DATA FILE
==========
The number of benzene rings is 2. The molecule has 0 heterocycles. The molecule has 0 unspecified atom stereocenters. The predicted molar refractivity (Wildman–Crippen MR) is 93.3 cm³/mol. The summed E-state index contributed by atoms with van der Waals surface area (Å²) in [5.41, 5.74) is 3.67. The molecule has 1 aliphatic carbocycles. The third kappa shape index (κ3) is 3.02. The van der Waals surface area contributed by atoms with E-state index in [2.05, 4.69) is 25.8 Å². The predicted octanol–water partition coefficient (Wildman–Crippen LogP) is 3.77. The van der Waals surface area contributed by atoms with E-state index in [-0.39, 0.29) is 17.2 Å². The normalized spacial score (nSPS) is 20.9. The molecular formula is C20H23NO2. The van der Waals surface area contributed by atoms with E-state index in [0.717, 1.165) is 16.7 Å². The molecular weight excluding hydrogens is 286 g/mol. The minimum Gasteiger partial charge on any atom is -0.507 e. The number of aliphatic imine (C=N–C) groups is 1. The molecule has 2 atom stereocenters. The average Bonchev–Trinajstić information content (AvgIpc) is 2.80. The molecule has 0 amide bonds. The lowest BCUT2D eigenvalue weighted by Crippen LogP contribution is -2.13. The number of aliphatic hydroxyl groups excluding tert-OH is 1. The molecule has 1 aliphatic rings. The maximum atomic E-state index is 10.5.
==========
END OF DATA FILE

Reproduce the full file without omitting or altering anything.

The number of benzene rings is 2. The molecule has 0 heterocycles. The molecule has 0 unspecified atom stereocenters. The predicted molar refractivity (Wildman–Crippen MR) is 93.3 cm³/mol. The summed E-state index contributed by atoms with van der Waals surface area (Å²) in [5.41, 5.74) is 3.67. The molecule has 1 aliphatic carbocycles. The third kappa shape index (κ3) is 3.02. The van der Waals surface area contributed by atoms with E-state index in [2.05, 4.69) is 25.8 Å². The predicted octanol–water partition coefficient (Wildman–Crippen LogP) is 3.77. The van der Waals surface area contributed by atoms with E-state index in [-0.39, 0.29) is 17.2 Å². The normalized spacial score (nSPS) is 20.9. The molecular formula is C20H23NO2. The van der Waals surface area contributed by atoms with E-state index in [0.717, 1.165) is 16.7 Å². The molecular weight excluding hydrogens is 286 g/mol. The minimum Gasteiger partial charge on any atom is -0.507 e. The number of aliphatic imine (C=N–C) groups is 1. The molecule has 2 atom stereocenters. The average Bonchev–Trinajstić information content (AvgIpc) is 2.80. The molecule has 0 amide bonds. The lowest BCUT2D eigenvalue weighted by Crippen LogP contribution is -2.13. The number of aliphatic hydroxyl groups excluding tert-OH is 1. The molecule has 1 aliphatic rings. The maximum atomic E-state index is 10.5.